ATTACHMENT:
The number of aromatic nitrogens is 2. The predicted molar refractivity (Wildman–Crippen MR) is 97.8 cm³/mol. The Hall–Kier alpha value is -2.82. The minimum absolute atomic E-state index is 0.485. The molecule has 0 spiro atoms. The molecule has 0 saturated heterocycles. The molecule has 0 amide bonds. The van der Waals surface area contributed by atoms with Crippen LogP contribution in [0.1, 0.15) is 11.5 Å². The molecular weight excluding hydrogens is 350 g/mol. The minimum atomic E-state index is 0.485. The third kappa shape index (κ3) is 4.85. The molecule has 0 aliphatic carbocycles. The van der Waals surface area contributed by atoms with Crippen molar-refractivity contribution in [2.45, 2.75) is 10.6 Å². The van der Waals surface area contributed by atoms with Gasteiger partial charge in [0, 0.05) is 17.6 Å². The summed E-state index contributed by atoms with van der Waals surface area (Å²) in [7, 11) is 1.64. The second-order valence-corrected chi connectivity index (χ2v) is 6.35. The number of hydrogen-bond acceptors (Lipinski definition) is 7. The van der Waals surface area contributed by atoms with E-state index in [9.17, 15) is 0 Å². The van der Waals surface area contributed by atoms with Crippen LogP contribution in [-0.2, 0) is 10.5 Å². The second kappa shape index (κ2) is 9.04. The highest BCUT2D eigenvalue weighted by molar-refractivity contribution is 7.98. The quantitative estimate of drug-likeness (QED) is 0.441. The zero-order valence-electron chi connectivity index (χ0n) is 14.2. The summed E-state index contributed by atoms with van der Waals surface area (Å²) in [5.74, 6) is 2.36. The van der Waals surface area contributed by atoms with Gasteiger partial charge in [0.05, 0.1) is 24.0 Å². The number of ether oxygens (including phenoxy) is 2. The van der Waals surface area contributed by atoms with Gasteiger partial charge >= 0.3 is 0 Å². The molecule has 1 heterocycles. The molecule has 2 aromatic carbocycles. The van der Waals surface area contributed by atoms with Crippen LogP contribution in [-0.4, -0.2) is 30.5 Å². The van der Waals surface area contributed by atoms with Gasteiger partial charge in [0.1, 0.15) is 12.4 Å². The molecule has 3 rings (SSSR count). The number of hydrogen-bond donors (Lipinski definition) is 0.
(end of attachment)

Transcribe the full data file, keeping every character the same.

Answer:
The number of aromatic nitrogens is 2. The predicted molar refractivity (Wildman–Crippen MR) is 97.8 cm³/mol. The Hall–Kier alpha value is -2.82. The minimum absolute atomic E-state index is 0.485. The molecule has 0 spiro atoms. The molecule has 0 saturated heterocycles. The molecule has 0 amide bonds. The van der Waals surface area contributed by atoms with Crippen LogP contribution in [0.1, 0.15) is 11.5 Å². The molecular weight excluding hydrogens is 350 g/mol. The minimum atomic E-state index is 0.485. The third kappa shape index (κ3) is 4.85. The molecule has 0 aliphatic carbocycles. The van der Waals surface area contributed by atoms with Crippen molar-refractivity contribution in [2.45, 2.75) is 10.6 Å². The van der Waals surface area contributed by atoms with Gasteiger partial charge in [0, 0.05) is 17.6 Å². The summed E-state index contributed by atoms with van der Waals surface area (Å²) in [7, 11) is 1.64. The second-order valence-corrected chi connectivity index (χ2v) is 6.35. The number of hydrogen-bond acceptors (Lipinski definition) is 7. The van der Waals surface area contributed by atoms with E-state index in [9.17, 15) is 0 Å². The van der Waals surface area contributed by atoms with Crippen LogP contribution in [-0.2, 0) is 10.5 Å². The second kappa shape index (κ2) is 9.04. The highest BCUT2D eigenvalue weighted by molar-refractivity contribution is 7.98. The quantitative estimate of drug-likeness (QED) is 0.441. The zero-order valence-electron chi connectivity index (χ0n) is 14.2. The summed E-state index contributed by atoms with van der Waals surface area (Å²) in [5.74, 6) is 2.36. The van der Waals surface area contributed by atoms with Gasteiger partial charge in [0.05, 0.1) is 24.0 Å². The number of ether oxygens (including phenoxy) is 2. The van der Waals surface area contributed by atoms with Gasteiger partial charge >= 0.3 is 0 Å². The molecule has 1 heterocycles. The molecule has 2 aromatic carbocycles. The van der Waals surface area contributed by atoms with Crippen LogP contribution in [-0.4, -0.2) is 30.5 Å². The van der Waals surface area contributed by atoms with Gasteiger partial charge in [0.1, 0.15) is 12.4 Å². The molecule has 3 rings (SSSR count). The number of hydrogen-bond donors (Lipinski definition) is 0.